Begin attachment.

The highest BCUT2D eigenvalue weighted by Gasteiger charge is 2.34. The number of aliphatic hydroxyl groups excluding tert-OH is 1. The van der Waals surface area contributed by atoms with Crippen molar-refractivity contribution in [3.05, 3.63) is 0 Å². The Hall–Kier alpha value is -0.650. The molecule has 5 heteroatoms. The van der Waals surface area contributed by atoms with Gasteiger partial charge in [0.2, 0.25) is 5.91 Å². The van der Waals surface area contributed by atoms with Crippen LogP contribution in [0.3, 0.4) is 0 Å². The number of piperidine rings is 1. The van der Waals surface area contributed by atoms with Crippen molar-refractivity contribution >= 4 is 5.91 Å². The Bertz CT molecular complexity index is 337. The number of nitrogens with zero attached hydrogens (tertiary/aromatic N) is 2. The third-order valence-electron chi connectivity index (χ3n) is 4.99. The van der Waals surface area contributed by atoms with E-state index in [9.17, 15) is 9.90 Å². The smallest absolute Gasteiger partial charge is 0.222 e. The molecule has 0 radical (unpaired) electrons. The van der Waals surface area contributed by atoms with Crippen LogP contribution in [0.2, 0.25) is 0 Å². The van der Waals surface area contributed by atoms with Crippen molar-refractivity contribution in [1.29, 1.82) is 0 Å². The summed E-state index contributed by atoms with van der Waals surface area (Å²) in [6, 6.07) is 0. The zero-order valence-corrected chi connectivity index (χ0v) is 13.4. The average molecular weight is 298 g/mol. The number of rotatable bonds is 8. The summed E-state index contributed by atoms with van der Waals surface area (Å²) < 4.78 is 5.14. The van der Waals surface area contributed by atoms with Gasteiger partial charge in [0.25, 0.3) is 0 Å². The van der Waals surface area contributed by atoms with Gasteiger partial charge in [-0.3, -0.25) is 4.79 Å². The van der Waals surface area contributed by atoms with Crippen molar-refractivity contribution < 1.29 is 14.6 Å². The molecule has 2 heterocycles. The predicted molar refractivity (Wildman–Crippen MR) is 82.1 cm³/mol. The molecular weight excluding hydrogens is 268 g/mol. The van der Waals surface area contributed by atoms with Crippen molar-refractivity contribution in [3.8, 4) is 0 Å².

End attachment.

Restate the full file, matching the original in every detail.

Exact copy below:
The highest BCUT2D eigenvalue weighted by Gasteiger charge is 2.34. The number of aliphatic hydroxyl groups excluding tert-OH is 1. The van der Waals surface area contributed by atoms with Crippen molar-refractivity contribution in [3.05, 3.63) is 0 Å². The Hall–Kier alpha value is -0.650. The molecule has 5 heteroatoms. The van der Waals surface area contributed by atoms with Gasteiger partial charge in [0.2, 0.25) is 5.91 Å². The van der Waals surface area contributed by atoms with Crippen LogP contribution in [0.3, 0.4) is 0 Å². The number of piperidine rings is 1. The van der Waals surface area contributed by atoms with Crippen molar-refractivity contribution >= 4 is 5.91 Å². The Bertz CT molecular complexity index is 337. The number of nitrogens with zero attached hydrogens (tertiary/aromatic N) is 2. The third-order valence-electron chi connectivity index (χ3n) is 4.99. The van der Waals surface area contributed by atoms with E-state index in [9.17, 15) is 9.90 Å². The smallest absolute Gasteiger partial charge is 0.222 e. The molecule has 0 radical (unpaired) electrons. The van der Waals surface area contributed by atoms with Crippen LogP contribution in [0.2, 0.25) is 0 Å². The van der Waals surface area contributed by atoms with Crippen molar-refractivity contribution in [1.29, 1.82) is 0 Å². The summed E-state index contributed by atoms with van der Waals surface area (Å²) in [6, 6.07) is 0. The zero-order valence-corrected chi connectivity index (χ0v) is 13.4. The average molecular weight is 298 g/mol. The number of rotatable bonds is 8. The summed E-state index contributed by atoms with van der Waals surface area (Å²) < 4.78 is 5.14. The van der Waals surface area contributed by atoms with Gasteiger partial charge in [0.25, 0.3) is 0 Å². The van der Waals surface area contributed by atoms with Gasteiger partial charge in [-0.3, -0.25) is 4.79 Å². The van der Waals surface area contributed by atoms with Crippen molar-refractivity contribution < 1.29 is 14.6 Å². The molecule has 2 heterocycles. The predicted molar refractivity (Wildman–Crippen MR) is 82.1 cm³/mol. The molecular weight excluding hydrogens is 268 g/mol. The van der Waals surface area contributed by atoms with Crippen molar-refractivity contribution in [3.8, 4) is 0 Å².